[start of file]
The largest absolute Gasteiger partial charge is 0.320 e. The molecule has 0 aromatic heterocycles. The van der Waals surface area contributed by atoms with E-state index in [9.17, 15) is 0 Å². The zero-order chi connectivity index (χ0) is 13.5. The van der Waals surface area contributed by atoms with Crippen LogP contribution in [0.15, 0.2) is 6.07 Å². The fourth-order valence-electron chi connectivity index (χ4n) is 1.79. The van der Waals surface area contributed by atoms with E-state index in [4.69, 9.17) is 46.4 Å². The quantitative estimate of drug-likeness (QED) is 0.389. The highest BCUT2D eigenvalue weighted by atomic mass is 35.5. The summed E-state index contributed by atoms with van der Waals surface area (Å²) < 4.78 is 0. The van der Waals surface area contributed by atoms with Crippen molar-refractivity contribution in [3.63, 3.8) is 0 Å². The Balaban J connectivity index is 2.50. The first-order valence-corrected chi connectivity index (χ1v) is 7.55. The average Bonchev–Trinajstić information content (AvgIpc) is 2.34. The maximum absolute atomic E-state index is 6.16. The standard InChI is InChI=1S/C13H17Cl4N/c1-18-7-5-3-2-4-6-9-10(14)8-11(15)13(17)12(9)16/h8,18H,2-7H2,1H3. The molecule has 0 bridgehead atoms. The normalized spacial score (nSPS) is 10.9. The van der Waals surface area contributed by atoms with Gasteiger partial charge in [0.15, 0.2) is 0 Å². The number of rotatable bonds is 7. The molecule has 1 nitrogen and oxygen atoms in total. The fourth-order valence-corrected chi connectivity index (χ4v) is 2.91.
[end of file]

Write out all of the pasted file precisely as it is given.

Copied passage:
The largest absolute Gasteiger partial charge is 0.320 e. The molecule has 0 aromatic heterocycles. The van der Waals surface area contributed by atoms with E-state index in [9.17, 15) is 0 Å². The zero-order chi connectivity index (χ0) is 13.5. The van der Waals surface area contributed by atoms with Crippen LogP contribution in [0.15, 0.2) is 6.07 Å². The fourth-order valence-electron chi connectivity index (χ4n) is 1.79. The van der Waals surface area contributed by atoms with E-state index in [4.69, 9.17) is 46.4 Å². The quantitative estimate of drug-likeness (QED) is 0.389. The highest BCUT2D eigenvalue weighted by atomic mass is 35.5. The summed E-state index contributed by atoms with van der Waals surface area (Å²) < 4.78 is 0. The van der Waals surface area contributed by atoms with Crippen molar-refractivity contribution in [3.63, 3.8) is 0 Å². The Balaban J connectivity index is 2.50. The first-order valence-corrected chi connectivity index (χ1v) is 7.55. The average Bonchev–Trinajstić information content (AvgIpc) is 2.34. The maximum absolute atomic E-state index is 6.16. The standard InChI is InChI=1S/C13H17Cl4N/c1-18-7-5-3-2-4-6-9-10(14)8-11(15)13(17)12(9)16/h8,18H,2-7H2,1H3. The molecule has 0 bridgehead atoms. The normalized spacial score (nSPS) is 10.9. The van der Waals surface area contributed by atoms with Gasteiger partial charge in [0.15, 0.2) is 0 Å². The number of rotatable bonds is 7. The molecule has 1 nitrogen and oxygen atoms in total. The fourth-order valence-corrected chi connectivity index (χ4v) is 2.91.